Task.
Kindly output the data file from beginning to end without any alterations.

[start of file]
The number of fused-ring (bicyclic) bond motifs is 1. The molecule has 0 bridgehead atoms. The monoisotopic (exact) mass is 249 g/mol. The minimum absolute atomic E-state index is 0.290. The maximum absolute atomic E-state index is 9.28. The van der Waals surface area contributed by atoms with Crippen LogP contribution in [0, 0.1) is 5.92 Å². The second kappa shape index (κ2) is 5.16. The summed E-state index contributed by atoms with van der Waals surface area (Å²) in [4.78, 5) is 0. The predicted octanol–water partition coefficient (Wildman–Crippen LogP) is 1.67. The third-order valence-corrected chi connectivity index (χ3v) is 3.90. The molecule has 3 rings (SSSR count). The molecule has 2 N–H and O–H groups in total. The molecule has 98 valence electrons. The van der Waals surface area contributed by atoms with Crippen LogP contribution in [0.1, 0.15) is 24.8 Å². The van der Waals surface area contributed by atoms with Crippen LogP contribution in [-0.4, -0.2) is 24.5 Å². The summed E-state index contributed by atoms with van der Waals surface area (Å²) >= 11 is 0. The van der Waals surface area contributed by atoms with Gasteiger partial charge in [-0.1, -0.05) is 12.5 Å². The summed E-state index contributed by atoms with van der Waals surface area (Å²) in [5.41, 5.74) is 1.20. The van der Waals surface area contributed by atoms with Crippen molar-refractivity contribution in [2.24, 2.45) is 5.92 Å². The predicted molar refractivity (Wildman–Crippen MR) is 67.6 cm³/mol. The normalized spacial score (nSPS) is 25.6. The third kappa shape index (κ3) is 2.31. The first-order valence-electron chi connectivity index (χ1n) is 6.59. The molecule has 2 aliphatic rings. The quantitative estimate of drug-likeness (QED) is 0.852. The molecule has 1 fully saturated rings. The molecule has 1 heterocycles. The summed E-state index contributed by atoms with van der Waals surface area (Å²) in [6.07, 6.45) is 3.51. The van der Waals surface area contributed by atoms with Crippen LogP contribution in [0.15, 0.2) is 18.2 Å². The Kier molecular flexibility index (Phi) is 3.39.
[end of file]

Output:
The number of fused-ring (bicyclic) bond motifs is 1. The molecule has 0 bridgehead atoms. The monoisotopic (exact) mass is 249 g/mol. The minimum absolute atomic E-state index is 0.290. The maximum absolute atomic E-state index is 9.28. The van der Waals surface area contributed by atoms with Crippen LogP contribution in [0, 0.1) is 5.92 Å². The second kappa shape index (κ2) is 5.16. The summed E-state index contributed by atoms with van der Waals surface area (Å²) in [4.78, 5) is 0. The predicted octanol–water partition coefficient (Wildman–Crippen LogP) is 1.67. The third-order valence-corrected chi connectivity index (χ3v) is 3.90. The molecule has 3 rings (SSSR count). The molecule has 2 N–H and O–H groups in total. The molecule has 98 valence electrons. The van der Waals surface area contributed by atoms with Crippen LogP contribution in [0.1, 0.15) is 24.8 Å². The van der Waals surface area contributed by atoms with Crippen LogP contribution in [-0.4, -0.2) is 24.5 Å². The summed E-state index contributed by atoms with van der Waals surface area (Å²) >= 11 is 0. The van der Waals surface area contributed by atoms with Gasteiger partial charge in [-0.1, -0.05) is 12.5 Å². The summed E-state index contributed by atoms with van der Waals surface area (Å²) in [5.41, 5.74) is 1.20. The van der Waals surface area contributed by atoms with Crippen molar-refractivity contribution in [2.24, 2.45) is 5.92 Å². The predicted molar refractivity (Wildman–Crippen MR) is 67.6 cm³/mol. The normalized spacial score (nSPS) is 25.6. The third kappa shape index (κ3) is 2.31. The first-order valence-electron chi connectivity index (χ1n) is 6.59. The molecule has 2 aliphatic rings. The quantitative estimate of drug-likeness (QED) is 0.852. The molecule has 1 fully saturated rings. The molecule has 1 heterocycles. The summed E-state index contributed by atoms with van der Waals surface area (Å²) in [6.07, 6.45) is 3.51. The van der Waals surface area contributed by atoms with Crippen LogP contribution in [0.15, 0.2) is 18.2 Å². The Kier molecular flexibility index (Phi) is 3.39.